The most disturbing statue at St. Stephen’s is an 18th-century Baroque extravaganza that celebrates one of the crusades. Note the very Austrian, very glitzy starburst beaming above St. Francis, who stands triumphantly (in a very non-St. Francis-like way) on a defeated Turk.


The oddest work here is the Maria Pocs Icon, a picture from Hungary that was said to have wept real tears in 1697. I think that this is the first time I’ve ever seen a painting that could cry.


It’s just amazing to walk through this space (though to get into the nave, you have to pay a small fee).


For another small price, you can smash into a tiny elevator with seven of your new closest tourist friends to visit the roof of St. Stephen’s. This will give you a narrow view of one of the church towers…

… and a view down to part of St. Stephen’s square…

… and all the way across Vienna to the city’s Ferris wheel:

The roof of St. Stephen’s is made up of 230,000 ceramic tiles.

Most are in this pattern …

… but we also see a return of the double-headed eagle (it looks like two eagles, I know — just trust me on this):

I also paid a visit to the Peterskirche (St. Peter’s), a Catholic church built in the early 1700s.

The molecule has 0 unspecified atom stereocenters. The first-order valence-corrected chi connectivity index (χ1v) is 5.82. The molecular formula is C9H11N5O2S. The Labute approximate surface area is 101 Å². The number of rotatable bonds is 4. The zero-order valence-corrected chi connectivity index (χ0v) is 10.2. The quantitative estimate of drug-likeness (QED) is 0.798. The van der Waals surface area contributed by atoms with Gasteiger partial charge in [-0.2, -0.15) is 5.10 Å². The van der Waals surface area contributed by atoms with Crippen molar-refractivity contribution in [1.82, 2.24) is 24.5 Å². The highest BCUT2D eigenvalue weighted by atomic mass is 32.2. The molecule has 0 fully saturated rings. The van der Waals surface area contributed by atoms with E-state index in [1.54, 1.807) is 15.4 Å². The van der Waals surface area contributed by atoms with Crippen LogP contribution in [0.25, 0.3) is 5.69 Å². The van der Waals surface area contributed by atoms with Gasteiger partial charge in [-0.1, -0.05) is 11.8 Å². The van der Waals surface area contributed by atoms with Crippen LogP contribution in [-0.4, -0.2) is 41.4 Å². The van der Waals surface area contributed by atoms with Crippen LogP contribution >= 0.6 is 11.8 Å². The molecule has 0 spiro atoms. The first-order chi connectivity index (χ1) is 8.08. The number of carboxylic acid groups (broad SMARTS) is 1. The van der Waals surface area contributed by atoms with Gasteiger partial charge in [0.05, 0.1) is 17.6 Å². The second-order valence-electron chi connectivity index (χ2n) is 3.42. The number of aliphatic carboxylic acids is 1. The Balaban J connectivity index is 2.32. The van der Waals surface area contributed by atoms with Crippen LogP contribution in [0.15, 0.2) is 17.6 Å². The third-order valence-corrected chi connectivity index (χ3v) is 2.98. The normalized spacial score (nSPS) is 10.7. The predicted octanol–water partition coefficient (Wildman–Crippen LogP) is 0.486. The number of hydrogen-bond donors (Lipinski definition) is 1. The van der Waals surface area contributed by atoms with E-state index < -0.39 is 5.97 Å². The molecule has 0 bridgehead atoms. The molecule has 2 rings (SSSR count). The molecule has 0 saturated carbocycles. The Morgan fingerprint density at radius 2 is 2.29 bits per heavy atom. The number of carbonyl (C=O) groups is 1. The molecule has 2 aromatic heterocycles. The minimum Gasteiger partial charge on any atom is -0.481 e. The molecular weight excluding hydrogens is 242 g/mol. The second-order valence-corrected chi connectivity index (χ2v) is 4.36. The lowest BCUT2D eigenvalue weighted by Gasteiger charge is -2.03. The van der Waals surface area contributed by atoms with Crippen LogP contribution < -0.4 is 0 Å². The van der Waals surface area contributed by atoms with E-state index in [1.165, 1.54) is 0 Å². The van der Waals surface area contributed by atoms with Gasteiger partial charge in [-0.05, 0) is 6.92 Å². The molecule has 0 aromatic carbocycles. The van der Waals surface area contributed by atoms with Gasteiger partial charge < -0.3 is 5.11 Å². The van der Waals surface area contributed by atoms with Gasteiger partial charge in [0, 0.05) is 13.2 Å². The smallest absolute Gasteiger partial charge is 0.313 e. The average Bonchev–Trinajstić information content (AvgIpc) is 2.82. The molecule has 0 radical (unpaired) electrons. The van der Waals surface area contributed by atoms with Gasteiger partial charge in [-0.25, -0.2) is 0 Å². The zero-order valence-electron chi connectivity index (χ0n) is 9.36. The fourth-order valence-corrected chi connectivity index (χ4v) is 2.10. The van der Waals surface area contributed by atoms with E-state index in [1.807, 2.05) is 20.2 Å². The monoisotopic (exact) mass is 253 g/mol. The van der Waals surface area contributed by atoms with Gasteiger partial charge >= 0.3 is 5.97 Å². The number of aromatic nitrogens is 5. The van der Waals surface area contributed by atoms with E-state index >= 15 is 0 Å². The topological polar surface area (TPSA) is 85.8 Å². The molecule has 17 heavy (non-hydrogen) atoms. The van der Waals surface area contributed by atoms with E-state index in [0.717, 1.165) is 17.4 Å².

It’s a very shiny church, all Italian Baroque enthusiasm.


I was lucky enough to catch a brief afternoon organ concert here:

The Hapsburgs cracked down on the Protestants for well over two centuries, but Holy Roman Emperor Joseph II finally signed a Patent of Toleration in 1781. This allowed non-Catholic Christians to practice in their own churches (though they had to do so pretty much in secret, and they weren’t allowed to hold wedding ceremonies). The first Austrian Greek Orthodox church was founded in Vienna in 1787, and they built the Holy Trinity Church in 1858:


It’s all shiny and Baroque inside — this may be a Greek Orthodox church, but it feels very Austrian in style.

I was out early on a Saturday morning, so I got to see the priests on their way to work:


It’s fun to walk around Vienna — the buildings are tall, but not too tall (generally between six and eight stories) …


… and there are many touches — from organ concerts to horse-drawn carriages — that make you feel like you could be in the Vienna of two hundred years ago.